In our ever-evolving society, teachers play a pivotal role in shaping the future. They possess the unique capacity to nurture not only intellect but also character. However, within the hallowed halls of our educational institutions, a disquieting reality often remains unspoken: racism can permeate the very heart of the teaching profession. This column delves into the roots of racism among educators, its far-reaching implications, and the vital search for remedies. Join us in exploring this pressing issue, as we seek to dismantle these barriers within education and foster a more inclusive and equitable future.
— SYED AHMED ALI
As we celebrate the Teachers’ Day, recent incidents in our educational institutions have garnered global attention, shedding light on the pervasive political and ideological influence within our educational system. When teachers step into the classroom, their primary duty is to nurture the future of their students.
Teachers hold a profound influence over their students. Messages of discrimination and racism, if conveyed by educators, can be ingrained in the minds of the younger generation. These harmful beliefs may persist, manifesting in students’ behaviours not only in the classroom but also at home, in their communities, and later at their workplaces.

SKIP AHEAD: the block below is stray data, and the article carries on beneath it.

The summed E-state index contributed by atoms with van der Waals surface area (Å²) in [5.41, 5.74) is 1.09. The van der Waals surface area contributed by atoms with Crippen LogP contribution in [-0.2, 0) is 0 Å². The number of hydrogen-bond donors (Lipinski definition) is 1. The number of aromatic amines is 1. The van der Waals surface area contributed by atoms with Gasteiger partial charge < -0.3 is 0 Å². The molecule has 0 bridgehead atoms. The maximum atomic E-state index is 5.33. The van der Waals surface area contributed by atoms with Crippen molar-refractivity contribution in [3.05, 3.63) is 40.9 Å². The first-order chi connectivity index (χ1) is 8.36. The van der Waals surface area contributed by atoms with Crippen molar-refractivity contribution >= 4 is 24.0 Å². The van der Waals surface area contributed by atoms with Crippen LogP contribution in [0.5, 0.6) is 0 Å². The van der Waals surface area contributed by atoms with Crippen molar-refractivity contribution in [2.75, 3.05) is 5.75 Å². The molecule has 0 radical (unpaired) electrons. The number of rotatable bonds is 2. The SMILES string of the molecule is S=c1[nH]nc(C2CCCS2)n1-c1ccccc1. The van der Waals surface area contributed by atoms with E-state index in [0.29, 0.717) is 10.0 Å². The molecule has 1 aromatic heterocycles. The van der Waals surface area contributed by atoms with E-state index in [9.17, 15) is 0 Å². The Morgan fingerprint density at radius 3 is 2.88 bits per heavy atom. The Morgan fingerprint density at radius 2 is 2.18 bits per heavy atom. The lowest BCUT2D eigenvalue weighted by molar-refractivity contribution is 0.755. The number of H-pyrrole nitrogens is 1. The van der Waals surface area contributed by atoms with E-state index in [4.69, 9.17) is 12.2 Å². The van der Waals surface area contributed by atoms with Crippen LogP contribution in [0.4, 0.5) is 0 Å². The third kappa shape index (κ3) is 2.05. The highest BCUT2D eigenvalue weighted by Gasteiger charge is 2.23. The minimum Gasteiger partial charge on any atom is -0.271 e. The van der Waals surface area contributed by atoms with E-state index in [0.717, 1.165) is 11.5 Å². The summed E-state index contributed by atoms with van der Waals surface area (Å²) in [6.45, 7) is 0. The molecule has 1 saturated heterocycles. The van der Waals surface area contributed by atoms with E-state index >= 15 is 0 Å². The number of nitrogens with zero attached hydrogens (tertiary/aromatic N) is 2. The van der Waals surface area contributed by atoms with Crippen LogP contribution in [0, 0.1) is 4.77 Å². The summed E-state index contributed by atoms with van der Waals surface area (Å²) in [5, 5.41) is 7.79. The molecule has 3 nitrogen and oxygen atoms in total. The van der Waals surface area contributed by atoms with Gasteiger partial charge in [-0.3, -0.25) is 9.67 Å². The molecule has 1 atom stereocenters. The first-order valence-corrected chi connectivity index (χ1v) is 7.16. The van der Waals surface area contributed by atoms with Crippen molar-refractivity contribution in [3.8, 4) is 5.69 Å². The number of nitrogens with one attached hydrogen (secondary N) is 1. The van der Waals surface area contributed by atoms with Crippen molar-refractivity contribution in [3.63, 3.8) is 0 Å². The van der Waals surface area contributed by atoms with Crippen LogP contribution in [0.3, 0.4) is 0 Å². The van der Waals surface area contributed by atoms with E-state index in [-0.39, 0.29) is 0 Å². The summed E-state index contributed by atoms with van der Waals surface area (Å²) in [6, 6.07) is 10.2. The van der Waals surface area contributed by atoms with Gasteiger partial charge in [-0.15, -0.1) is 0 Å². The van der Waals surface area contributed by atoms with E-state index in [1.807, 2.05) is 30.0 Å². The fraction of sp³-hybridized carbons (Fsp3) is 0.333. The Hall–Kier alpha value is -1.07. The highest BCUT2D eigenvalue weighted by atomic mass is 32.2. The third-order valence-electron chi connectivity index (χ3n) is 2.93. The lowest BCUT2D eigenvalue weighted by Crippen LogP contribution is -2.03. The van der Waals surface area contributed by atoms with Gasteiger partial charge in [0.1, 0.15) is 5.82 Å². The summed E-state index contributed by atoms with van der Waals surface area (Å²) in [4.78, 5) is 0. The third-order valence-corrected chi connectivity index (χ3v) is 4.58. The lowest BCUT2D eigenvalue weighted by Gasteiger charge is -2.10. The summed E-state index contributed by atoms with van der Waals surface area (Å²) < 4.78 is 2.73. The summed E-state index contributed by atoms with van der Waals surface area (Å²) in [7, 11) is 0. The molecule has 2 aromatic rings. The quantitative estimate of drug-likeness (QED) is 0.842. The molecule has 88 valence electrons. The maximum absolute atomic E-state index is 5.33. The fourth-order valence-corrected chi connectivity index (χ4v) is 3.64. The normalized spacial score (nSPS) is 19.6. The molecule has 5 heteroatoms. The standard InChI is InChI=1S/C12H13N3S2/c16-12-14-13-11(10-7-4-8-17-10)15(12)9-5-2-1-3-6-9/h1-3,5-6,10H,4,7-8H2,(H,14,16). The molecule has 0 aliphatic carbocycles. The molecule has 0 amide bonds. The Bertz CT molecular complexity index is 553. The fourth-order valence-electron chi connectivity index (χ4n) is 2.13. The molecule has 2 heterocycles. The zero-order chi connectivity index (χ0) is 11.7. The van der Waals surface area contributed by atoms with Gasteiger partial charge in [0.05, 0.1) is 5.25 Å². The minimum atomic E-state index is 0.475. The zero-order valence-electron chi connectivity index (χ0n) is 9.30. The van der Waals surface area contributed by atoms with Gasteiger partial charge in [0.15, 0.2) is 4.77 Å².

The consequences extend beyond the immediate environment. When these students grow into adults, taking on roles as business owners, politicians, or administrators, they may perpetuate these discriminatory attitudes in their decision-making processes, ultimately affecting the entire nation.
To address this issue, we must acknowledge its existence and take concrete steps toward remedies. This includes comprehensive teacher training programmes that emphasise inclusivity, diversity, and anti-discrimination education. Schools should foster a culture of respect, where students are taught not only academic subjects but also the values of tolerance and equality. By doing so, we can aspire to create a future where racism among teachers becomes a relic of the past, and our educational institutions stand as beacons of enlightenment.
While responsible teachers, driven by the aim of nurturing responsible citizens, are less likely to engage in discriminatory practices, there remains a substantial gap between classroom teachings and societal practices. Teachers are increasingly influenced by society, politicians, and political rhetoric, impacting their attitudes. Religious leaders should refrain from spreading hate, as their actions can influence teachers. Moreover, there’s a significant deficit in teaching students social skills, emotional intelligence, and empathy, which are essential aspects of their holistic development.
When we examine racism and discrimination in Indian schools, we encounter a history that stretches back to the pre-Independence era. Even a cursory look at the past few centuries reveals that Dalits, Adivasis, and individuals from backward communities bore the brunt of racial bias. This dark chapter remains etched in our collective memory as a stark reminder of our nation’s struggle against prejudice.